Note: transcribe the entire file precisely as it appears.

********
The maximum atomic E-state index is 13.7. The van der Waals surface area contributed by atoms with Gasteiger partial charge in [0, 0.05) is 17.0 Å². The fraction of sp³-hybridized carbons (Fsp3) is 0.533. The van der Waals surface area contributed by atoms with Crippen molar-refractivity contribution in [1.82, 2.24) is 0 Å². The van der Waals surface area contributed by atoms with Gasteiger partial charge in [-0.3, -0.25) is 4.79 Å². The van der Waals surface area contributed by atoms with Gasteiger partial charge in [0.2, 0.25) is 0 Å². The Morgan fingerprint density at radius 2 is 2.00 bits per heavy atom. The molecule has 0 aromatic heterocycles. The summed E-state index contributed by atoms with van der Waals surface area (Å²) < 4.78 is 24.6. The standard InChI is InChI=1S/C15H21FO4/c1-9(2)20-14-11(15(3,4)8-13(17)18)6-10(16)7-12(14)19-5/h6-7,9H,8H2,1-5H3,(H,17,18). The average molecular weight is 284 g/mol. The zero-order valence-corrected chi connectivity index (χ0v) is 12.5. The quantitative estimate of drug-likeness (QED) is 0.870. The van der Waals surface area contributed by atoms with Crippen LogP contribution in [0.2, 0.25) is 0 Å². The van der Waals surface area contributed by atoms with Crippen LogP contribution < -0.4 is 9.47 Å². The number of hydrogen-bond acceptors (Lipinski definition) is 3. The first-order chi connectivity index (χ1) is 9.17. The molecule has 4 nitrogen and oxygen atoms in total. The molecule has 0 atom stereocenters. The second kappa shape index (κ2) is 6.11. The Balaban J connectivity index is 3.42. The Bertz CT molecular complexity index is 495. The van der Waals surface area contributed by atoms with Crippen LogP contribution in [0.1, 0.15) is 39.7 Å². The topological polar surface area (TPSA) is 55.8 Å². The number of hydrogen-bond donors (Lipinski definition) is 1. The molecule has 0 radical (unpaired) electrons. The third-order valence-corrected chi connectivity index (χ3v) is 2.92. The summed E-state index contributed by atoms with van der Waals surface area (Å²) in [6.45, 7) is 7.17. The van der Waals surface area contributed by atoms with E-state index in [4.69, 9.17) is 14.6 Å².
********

The maximum atomic E-state index is 13.7. The van der Waals surface area contributed by atoms with Gasteiger partial charge in [0, 0.05) is 17.0 Å². The fraction of sp³-hybridized carbons (Fsp3) is 0.533. The van der Waals surface area contributed by atoms with Crippen molar-refractivity contribution in [1.82, 2.24) is 0 Å². The van der Waals surface area contributed by atoms with Gasteiger partial charge in [-0.3, -0.25) is 4.79 Å². The van der Waals surface area contributed by atoms with Gasteiger partial charge in [0.2, 0.25) is 0 Å². The Morgan fingerprint density at radius 2 is 2.00 bits per heavy atom. The molecule has 0 aromatic heterocycles. The summed E-state index contributed by atoms with van der Waals surface area (Å²) < 4.78 is 24.6. The standard InChI is InChI=1S/C15H21FO4/c1-9(2)20-14-11(15(3,4)8-13(17)18)6-10(16)7-12(14)19-5/h6-7,9H,8H2,1-5H3,(H,17,18). The average molecular weight is 284 g/mol. The zero-order valence-corrected chi connectivity index (χ0v) is 12.5. The quantitative estimate of drug-likeness (QED) is 0.870. The van der Waals surface area contributed by atoms with Crippen LogP contribution in [0.2, 0.25) is 0 Å². The van der Waals surface area contributed by atoms with Crippen LogP contribution < -0.4 is 9.47 Å². The number of hydrogen-bond acceptors (Lipinski definition) is 3. The first-order chi connectivity index (χ1) is 9.17. The molecule has 4 nitrogen and oxygen atoms in total. The molecule has 0 atom stereocenters. The second kappa shape index (κ2) is 6.11. The Balaban J connectivity index is 3.42. The Bertz CT molecular complexity index is 495. The van der Waals surface area contributed by atoms with Crippen LogP contribution in [0.1, 0.15) is 39.7 Å². The topological polar surface area (TPSA) is 55.8 Å². The number of hydrogen-bond donors (Lipinski definition) is 1. The molecule has 0 radical (unpaired) electrons. The third-order valence-corrected chi connectivity index (χ3v) is 2.92. The summed E-state index contributed by atoms with van der Waals surface area (Å²) in [6.45, 7) is 7.17. The van der Waals surface area contributed by atoms with E-state index in [4.69, 9.17) is 14.6 Å².